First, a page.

It’s fun to go camping for a few days, but great to be back home – especially after not having access to a shower. My husband and I spent the last couple of days in the Mt. Hood National Forest, camping, hiking and enjoying a lovely view of Clear Lake and the surrounding mountains from right outside our tent trailer.
We intended to hike on Mt. Hood’s Cooper Spur, but had to cancel that hike when we were informed by the Forest Ranger’s that the road leading to the trailhead had been closed because of damage from a fire a few years ago.
So, instead we took a drive up to Timberline lodge on Mt. Hood, which is a very popular ski resort here in Oregon. There is a short hike straight up the mountain from the lodge that takes you from an elevation of 5,960 to above the timberline at 7,000 feet, a roundtrip hiking distance of 2.7 miles.
We decided to do this short hike as a warm up to Saturday’s slightly more ambitious 7 mile roundtrip hike with a 2,500 ft. elevation gain up to McNeil Point. We didn’t quite reach the top though because I couldn’t bring myself to walk through a very narrow canyon path in the last 1/2 mile of the trail :(). I’ll post some pictures of that hike at a later date.
The short hike from Timberline Lodge is quite lovely as it immediately puts you above the timberline and every 1/4 mile gives you a drastically bigger panoramic view of Mt. Hood and the mountains to the southwest of it.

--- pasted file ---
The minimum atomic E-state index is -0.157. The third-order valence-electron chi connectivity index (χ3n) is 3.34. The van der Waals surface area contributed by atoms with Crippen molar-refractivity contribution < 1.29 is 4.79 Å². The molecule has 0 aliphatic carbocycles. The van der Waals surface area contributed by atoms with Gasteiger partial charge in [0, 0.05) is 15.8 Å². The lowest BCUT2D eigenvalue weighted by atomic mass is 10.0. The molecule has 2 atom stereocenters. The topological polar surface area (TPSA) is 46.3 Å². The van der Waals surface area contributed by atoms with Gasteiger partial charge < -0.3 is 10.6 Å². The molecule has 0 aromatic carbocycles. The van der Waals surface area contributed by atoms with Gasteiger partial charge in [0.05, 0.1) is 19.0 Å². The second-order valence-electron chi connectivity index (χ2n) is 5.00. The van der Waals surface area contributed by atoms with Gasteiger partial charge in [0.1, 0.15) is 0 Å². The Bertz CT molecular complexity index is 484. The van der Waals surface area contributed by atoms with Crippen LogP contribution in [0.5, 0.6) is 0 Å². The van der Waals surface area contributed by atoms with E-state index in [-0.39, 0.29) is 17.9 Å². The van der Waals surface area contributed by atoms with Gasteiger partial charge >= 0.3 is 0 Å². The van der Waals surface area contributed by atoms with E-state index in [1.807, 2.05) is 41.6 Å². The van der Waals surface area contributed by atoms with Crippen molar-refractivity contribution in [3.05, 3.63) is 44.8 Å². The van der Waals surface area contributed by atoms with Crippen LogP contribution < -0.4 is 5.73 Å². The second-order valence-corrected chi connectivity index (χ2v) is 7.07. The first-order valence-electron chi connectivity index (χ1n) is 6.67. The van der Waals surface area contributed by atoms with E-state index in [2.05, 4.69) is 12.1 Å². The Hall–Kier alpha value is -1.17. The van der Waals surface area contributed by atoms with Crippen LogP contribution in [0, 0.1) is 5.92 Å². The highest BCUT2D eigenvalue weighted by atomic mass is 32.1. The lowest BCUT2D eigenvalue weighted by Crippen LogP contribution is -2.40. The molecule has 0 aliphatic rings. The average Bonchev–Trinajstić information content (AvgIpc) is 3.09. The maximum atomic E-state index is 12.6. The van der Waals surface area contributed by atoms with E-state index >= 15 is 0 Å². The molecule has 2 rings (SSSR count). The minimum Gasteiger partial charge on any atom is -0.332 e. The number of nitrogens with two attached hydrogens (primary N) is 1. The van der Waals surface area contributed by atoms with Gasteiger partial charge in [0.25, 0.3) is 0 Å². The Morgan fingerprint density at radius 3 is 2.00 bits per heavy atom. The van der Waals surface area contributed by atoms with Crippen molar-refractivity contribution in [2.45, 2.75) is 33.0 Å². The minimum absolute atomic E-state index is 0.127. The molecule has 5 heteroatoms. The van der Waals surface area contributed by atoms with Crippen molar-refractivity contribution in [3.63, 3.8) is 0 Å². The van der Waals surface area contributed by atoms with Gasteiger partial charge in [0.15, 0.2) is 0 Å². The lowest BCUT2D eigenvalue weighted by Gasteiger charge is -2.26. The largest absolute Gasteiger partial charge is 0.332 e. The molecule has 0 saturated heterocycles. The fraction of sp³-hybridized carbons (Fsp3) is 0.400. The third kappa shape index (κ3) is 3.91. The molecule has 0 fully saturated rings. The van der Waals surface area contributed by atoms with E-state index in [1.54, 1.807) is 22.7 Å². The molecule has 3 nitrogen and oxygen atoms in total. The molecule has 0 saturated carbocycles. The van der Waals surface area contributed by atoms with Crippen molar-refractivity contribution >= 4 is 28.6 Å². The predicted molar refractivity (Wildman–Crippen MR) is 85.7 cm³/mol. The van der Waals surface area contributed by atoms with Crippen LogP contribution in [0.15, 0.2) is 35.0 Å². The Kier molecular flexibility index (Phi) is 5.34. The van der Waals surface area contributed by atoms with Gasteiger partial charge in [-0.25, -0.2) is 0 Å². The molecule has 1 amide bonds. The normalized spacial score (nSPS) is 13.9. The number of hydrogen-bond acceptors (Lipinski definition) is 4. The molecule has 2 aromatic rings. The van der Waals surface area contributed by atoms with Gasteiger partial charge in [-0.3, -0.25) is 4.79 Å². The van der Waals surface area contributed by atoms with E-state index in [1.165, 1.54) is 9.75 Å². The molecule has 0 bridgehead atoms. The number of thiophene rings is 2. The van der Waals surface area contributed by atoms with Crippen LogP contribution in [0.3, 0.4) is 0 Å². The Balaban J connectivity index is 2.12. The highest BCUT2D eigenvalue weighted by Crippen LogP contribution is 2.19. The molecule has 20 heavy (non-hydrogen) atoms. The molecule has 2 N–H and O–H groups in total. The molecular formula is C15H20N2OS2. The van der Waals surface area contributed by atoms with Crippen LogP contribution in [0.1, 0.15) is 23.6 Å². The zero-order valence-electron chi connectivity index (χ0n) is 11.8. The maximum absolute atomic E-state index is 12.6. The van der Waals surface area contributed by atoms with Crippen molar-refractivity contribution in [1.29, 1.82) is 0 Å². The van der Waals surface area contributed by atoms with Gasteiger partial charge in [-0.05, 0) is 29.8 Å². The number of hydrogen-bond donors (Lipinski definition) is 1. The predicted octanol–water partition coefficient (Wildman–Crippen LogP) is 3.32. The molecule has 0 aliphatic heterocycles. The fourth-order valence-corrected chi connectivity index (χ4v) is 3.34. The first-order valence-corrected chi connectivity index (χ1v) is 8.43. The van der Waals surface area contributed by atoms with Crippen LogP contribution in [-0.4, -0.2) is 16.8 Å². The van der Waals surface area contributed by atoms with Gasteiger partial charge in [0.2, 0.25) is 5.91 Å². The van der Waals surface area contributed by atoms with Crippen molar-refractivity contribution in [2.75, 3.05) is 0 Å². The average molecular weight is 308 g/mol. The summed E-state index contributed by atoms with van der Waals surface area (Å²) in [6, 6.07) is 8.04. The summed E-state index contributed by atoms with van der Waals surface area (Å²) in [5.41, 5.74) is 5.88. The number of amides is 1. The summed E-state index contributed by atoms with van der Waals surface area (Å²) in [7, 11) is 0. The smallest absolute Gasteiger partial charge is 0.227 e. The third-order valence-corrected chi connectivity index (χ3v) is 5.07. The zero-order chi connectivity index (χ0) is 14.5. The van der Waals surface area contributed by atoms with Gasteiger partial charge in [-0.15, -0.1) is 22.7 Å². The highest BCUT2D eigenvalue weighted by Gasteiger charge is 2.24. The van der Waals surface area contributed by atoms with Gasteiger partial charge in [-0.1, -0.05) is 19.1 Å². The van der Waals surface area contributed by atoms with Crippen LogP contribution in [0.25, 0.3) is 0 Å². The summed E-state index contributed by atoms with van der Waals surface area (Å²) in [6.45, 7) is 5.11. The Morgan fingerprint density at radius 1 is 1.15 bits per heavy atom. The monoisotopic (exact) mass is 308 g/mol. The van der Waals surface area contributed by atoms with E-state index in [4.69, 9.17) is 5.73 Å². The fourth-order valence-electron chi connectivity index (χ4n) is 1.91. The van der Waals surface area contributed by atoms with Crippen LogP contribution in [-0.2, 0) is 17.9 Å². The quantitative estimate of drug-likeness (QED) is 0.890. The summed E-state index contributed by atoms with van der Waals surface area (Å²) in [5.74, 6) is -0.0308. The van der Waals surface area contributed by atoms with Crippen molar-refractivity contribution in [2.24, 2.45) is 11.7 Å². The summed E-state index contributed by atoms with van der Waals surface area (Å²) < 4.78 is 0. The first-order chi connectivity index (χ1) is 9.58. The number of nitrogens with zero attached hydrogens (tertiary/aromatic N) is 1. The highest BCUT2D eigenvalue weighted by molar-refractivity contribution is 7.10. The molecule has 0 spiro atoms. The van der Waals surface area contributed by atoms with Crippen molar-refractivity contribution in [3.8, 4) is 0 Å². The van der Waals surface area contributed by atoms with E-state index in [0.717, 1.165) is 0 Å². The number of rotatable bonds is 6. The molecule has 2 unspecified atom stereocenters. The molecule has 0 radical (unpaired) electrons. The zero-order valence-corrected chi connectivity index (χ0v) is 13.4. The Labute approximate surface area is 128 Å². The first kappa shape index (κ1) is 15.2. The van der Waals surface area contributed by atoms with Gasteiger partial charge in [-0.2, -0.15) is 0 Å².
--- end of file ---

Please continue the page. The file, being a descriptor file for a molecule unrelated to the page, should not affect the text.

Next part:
Much to my surprise, among all of the many rocks and stones that one encounters along the way, one red volcanic stone in particular caught my eye. Immediately I saw that is was full of craters! If this does not strike you as odd, I direct your attention to Erik Andrulius’ blog in which he challenges our assumptions about the formation of the moon’s craters being the result of impact.
I thought of Erik’s explanation of the moon’s craters when looking at this volcanic rock as it also has these crater-like holes, but I don’t think geologists would say they were from impact. Hmm. I do believe that Erik is on to something and that his theory about the moon crater formation being an inside job deserves some more attention.